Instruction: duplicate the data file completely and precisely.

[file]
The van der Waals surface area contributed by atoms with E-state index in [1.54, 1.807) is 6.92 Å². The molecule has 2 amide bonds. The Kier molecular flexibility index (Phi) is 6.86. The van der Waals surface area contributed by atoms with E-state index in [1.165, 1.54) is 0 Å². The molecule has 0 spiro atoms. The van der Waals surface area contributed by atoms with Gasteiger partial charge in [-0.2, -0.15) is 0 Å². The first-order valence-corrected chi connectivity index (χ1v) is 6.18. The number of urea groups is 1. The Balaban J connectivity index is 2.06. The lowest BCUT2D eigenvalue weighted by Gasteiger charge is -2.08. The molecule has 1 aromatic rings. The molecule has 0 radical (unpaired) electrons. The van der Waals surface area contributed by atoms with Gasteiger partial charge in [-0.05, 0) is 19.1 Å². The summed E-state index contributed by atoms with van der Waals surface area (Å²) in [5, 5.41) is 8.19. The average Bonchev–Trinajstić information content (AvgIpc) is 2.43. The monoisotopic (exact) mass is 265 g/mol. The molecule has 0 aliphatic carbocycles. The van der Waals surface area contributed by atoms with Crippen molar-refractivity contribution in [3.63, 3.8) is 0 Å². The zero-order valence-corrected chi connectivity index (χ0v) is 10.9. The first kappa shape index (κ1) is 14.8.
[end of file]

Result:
The van der Waals surface area contributed by atoms with E-state index in [1.54, 1.807) is 6.92 Å². The molecule has 2 amide bonds. The Kier molecular flexibility index (Phi) is 6.86. The van der Waals surface area contributed by atoms with E-state index in [1.165, 1.54) is 0 Å². The molecule has 0 spiro atoms. The van der Waals surface area contributed by atoms with Gasteiger partial charge in [-0.2, -0.15) is 0 Å². The first-order valence-corrected chi connectivity index (χ1v) is 6.18. The number of urea groups is 1. The Balaban J connectivity index is 2.06. The lowest BCUT2D eigenvalue weighted by Gasteiger charge is -2.08. The molecule has 1 aromatic rings. The molecule has 0 radical (unpaired) electrons. The van der Waals surface area contributed by atoms with Gasteiger partial charge in [-0.05, 0) is 19.1 Å². The summed E-state index contributed by atoms with van der Waals surface area (Å²) in [5, 5.41) is 8.19. The average Bonchev–Trinajstić information content (AvgIpc) is 2.43. The monoisotopic (exact) mass is 265 g/mol. The molecule has 0 aliphatic carbocycles. The van der Waals surface area contributed by atoms with Crippen molar-refractivity contribution in [3.63, 3.8) is 0 Å². The zero-order valence-corrected chi connectivity index (χ0v) is 10.9. The first kappa shape index (κ1) is 14.8.